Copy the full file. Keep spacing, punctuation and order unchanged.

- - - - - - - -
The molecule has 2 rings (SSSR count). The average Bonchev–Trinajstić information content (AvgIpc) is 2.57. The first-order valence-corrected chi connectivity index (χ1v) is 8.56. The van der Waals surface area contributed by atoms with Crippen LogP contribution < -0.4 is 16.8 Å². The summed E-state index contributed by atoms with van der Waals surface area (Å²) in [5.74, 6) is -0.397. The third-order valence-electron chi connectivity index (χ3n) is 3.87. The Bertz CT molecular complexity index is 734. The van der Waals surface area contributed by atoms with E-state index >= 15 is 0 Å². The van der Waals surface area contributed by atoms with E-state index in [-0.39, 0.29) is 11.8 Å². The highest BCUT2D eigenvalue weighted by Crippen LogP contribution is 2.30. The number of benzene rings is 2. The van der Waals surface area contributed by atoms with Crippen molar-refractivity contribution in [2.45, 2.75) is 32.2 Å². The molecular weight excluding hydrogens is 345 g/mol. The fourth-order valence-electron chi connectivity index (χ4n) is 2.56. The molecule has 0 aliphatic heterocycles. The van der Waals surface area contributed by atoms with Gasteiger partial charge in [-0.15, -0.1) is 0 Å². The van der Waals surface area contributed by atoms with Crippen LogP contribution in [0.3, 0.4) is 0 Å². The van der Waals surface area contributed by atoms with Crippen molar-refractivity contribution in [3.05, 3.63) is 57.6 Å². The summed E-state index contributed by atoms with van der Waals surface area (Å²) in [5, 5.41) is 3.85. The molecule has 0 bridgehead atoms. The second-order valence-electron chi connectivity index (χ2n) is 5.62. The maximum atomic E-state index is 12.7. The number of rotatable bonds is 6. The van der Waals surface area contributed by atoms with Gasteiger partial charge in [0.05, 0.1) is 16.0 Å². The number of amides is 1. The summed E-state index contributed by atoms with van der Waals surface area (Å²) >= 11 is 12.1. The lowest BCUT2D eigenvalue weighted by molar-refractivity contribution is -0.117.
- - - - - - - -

The molecule has 2 rings (SSSR count). The average Bonchev–Trinajstić information content (AvgIpc) is 2.57. The first-order valence-corrected chi connectivity index (χ1v) is 8.56. The van der Waals surface area contributed by atoms with Crippen LogP contribution < -0.4 is 16.8 Å². The summed E-state index contributed by atoms with van der Waals surface area (Å²) in [5.74, 6) is -0.397. The third-order valence-electron chi connectivity index (χ3n) is 3.87. The Bertz CT molecular complexity index is 734. The van der Waals surface area contributed by atoms with E-state index >= 15 is 0 Å². The van der Waals surface area contributed by atoms with E-state index in [-0.39, 0.29) is 11.8 Å². The highest BCUT2D eigenvalue weighted by Crippen LogP contribution is 2.30. The number of benzene rings is 2. The van der Waals surface area contributed by atoms with Crippen molar-refractivity contribution in [2.45, 2.75) is 32.2 Å². The molecular weight excluding hydrogens is 345 g/mol. The fourth-order valence-electron chi connectivity index (χ4n) is 2.56. The molecule has 0 aliphatic heterocycles. The van der Waals surface area contributed by atoms with Gasteiger partial charge in [-0.15, -0.1) is 0 Å². The van der Waals surface area contributed by atoms with Crippen LogP contribution in [0.3, 0.4) is 0 Å². The van der Waals surface area contributed by atoms with Crippen molar-refractivity contribution in [3.05, 3.63) is 57.6 Å². The summed E-state index contributed by atoms with van der Waals surface area (Å²) in [5, 5.41) is 3.85. The molecule has 0 bridgehead atoms. The second-order valence-electron chi connectivity index (χ2n) is 5.62. The maximum atomic E-state index is 12.7. The number of rotatable bonds is 6. The van der Waals surface area contributed by atoms with Gasteiger partial charge in [0.05, 0.1) is 16.0 Å². The number of amides is 1. The summed E-state index contributed by atoms with van der Waals surface area (Å²) >= 11 is 12.1. The lowest BCUT2D eigenvalue weighted by molar-refractivity contribution is -0.117.